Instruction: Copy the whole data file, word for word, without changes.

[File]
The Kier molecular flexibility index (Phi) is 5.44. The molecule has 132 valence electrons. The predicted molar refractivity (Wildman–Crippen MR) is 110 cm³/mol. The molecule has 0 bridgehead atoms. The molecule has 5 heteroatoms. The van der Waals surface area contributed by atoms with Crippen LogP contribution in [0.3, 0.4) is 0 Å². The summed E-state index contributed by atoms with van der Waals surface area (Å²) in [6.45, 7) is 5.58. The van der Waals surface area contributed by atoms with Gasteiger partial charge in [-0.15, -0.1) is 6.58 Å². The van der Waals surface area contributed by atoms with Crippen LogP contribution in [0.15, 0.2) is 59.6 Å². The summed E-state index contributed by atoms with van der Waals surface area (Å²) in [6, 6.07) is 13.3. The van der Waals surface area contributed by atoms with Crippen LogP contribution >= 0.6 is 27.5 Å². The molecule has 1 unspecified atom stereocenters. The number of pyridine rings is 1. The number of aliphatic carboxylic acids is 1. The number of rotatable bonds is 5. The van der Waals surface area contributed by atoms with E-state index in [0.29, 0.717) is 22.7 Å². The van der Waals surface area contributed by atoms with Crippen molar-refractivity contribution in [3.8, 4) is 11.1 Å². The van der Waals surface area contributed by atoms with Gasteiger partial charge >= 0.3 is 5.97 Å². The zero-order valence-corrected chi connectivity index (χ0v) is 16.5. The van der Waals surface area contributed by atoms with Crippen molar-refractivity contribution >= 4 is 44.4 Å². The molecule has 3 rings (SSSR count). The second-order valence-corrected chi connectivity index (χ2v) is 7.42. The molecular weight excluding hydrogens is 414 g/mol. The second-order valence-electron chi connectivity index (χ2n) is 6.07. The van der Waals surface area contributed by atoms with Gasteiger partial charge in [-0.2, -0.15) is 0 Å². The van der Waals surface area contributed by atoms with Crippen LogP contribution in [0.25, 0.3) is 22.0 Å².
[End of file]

The Kier molecular flexibility index (Phi) is 5.44. The molecule has 132 valence electrons. The predicted molar refractivity (Wildman–Crippen MR) is 110 cm³/mol. The molecule has 0 bridgehead atoms. The molecule has 5 heteroatoms. The van der Waals surface area contributed by atoms with Crippen LogP contribution in [0.3, 0.4) is 0 Å². The summed E-state index contributed by atoms with van der Waals surface area (Å²) in [6.45, 7) is 5.58. The van der Waals surface area contributed by atoms with Gasteiger partial charge in [-0.15, -0.1) is 6.58 Å². The van der Waals surface area contributed by atoms with Crippen LogP contribution in [0.15, 0.2) is 59.6 Å². The summed E-state index contributed by atoms with van der Waals surface area (Å²) in [6, 6.07) is 13.3. The van der Waals surface area contributed by atoms with Crippen LogP contribution >= 0.6 is 27.5 Å². The molecule has 1 unspecified atom stereocenters. The number of pyridine rings is 1. The number of aliphatic carboxylic acids is 1. The number of rotatable bonds is 5. The van der Waals surface area contributed by atoms with E-state index in [0.29, 0.717) is 22.7 Å². The van der Waals surface area contributed by atoms with Crippen molar-refractivity contribution in [3.8, 4) is 11.1 Å². The van der Waals surface area contributed by atoms with Gasteiger partial charge >= 0.3 is 5.97 Å². The zero-order valence-corrected chi connectivity index (χ0v) is 16.5. The van der Waals surface area contributed by atoms with Crippen molar-refractivity contribution >= 4 is 44.4 Å². The molecule has 3 rings (SSSR count). The second-order valence-corrected chi connectivity index (χ2v) is 7.42. The molecular weight excluding hydrogens is 414 g/mol. The second-order valence-electron chi connectivity index (χ2n) is 6.07. The van der Waals surface area contributed by atoms with Gasteiger partial charge in [-0.2, -0.15) is 0 Å². The van der Waals surface area contributed by atoms with Crippen LogP contribution in [0.25, 0.3) is 22.0 Å².